5

I've been scouring the internet for days and thus far have had zero luck in finding a solution.

Short Version:
I need to allow users to modify their locally installed printers. Specifically, they need to be able to rename the printers and change the assigned port (IP address). I'd like to be able to push this out through GPO somehow.

Long Version:
Due to a poorly designed, but business-critical application, certain printers need to be named certain things in order to be printed to from the application. This leaves only two options: Add all the various different printers that the user needs to print to the user's computer and let them rename the printer they want to print to, or allow the user to change the port (IP) that the printer prints to (all the printers are of the same type; they're just located in different places).

Up until now all of our users had local admin rights, a huge security issue that I'm attempting to mitigate, but I haven't yet found a way to allow my users to modify their printer settings in the way I need them to be able to without those rights. I've been pulling my hair out over this for days and even resorted to searching Bing to see if I got any different results from the seemingly useless ones Google kept giving me.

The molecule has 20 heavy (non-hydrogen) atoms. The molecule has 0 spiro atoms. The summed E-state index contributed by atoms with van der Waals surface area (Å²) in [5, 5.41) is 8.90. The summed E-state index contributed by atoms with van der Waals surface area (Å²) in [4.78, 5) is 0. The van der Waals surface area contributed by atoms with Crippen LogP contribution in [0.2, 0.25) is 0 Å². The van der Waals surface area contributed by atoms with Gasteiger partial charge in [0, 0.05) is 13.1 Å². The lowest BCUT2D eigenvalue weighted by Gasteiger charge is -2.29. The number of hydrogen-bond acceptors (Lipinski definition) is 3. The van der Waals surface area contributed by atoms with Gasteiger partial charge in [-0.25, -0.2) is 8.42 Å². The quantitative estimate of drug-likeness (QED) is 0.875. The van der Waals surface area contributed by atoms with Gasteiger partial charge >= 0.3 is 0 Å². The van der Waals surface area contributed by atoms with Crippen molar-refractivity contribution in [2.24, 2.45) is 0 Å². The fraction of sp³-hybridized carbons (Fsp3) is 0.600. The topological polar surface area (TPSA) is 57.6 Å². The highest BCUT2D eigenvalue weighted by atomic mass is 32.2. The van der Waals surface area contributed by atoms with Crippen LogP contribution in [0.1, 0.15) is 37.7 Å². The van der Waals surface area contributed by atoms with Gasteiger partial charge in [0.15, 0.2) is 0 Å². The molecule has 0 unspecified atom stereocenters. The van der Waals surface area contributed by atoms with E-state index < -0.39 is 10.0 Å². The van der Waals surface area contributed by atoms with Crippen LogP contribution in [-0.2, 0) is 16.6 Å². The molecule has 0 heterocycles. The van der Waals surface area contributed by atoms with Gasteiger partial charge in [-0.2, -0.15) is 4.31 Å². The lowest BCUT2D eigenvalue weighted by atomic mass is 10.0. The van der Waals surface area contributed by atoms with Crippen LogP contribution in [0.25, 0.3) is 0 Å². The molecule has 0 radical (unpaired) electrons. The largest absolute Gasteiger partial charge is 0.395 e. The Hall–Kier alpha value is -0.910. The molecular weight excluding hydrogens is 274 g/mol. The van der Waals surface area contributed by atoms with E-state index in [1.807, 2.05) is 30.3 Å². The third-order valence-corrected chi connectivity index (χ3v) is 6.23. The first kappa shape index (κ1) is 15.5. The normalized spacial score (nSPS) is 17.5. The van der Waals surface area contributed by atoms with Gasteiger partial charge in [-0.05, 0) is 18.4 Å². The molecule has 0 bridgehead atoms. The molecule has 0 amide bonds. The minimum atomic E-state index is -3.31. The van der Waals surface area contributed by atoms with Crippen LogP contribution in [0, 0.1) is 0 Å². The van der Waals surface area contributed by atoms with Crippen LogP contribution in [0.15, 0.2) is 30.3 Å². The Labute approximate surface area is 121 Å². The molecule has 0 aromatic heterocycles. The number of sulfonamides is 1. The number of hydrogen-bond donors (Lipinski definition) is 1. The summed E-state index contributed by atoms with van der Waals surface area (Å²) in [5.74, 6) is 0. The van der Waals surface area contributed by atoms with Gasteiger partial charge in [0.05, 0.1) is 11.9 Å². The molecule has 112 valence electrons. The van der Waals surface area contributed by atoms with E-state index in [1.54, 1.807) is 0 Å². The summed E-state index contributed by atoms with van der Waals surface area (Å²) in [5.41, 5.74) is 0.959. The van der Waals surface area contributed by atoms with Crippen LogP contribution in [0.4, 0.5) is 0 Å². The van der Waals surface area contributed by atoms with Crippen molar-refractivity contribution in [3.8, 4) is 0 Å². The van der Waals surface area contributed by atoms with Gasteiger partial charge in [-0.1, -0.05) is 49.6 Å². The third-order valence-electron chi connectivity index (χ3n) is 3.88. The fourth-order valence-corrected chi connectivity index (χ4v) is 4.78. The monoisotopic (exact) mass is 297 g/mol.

If it helps, the interim solution is to go in and manually change the security settings for each of the printers for our key users, but this isn't a long term viable solution.

Other details:

  • We're running our domain on Windows Server 2008 R2.
  • All users are on Windows 7 enterprise computers.
  • All printers are being addressed via IP.
  • I need a way to push these rights out via Group Policy.
  • There is no centralized print server in place that is managing these printers. I'm working to implement one, but it's a time consuming process with the number of printers and sites we have to manage.
  • I can in no way, shape, manner, or form get rid of the application causing me headaches. It is a business critical application.

I'd greatly appreciate any suggestions or advice anyone could give me regarding this.

2

"Load and unload device drivers" should do the trick. (Computer Settings -> Policies -> Windows Settings -> Security Settings -> Local Policies -> User Rights Assignment -> Load and unload device drivers) Be aware that this may grant more privileges than you intend. That said, granting "Load and unload device drivers" to Power Users is arguably more secure than making your users local administrators.

  • Any update on this? I tried to allow management of local printers by GPO, but was unable to get it to work at all. – BlueCompute Apr 14 '15 at 13:47

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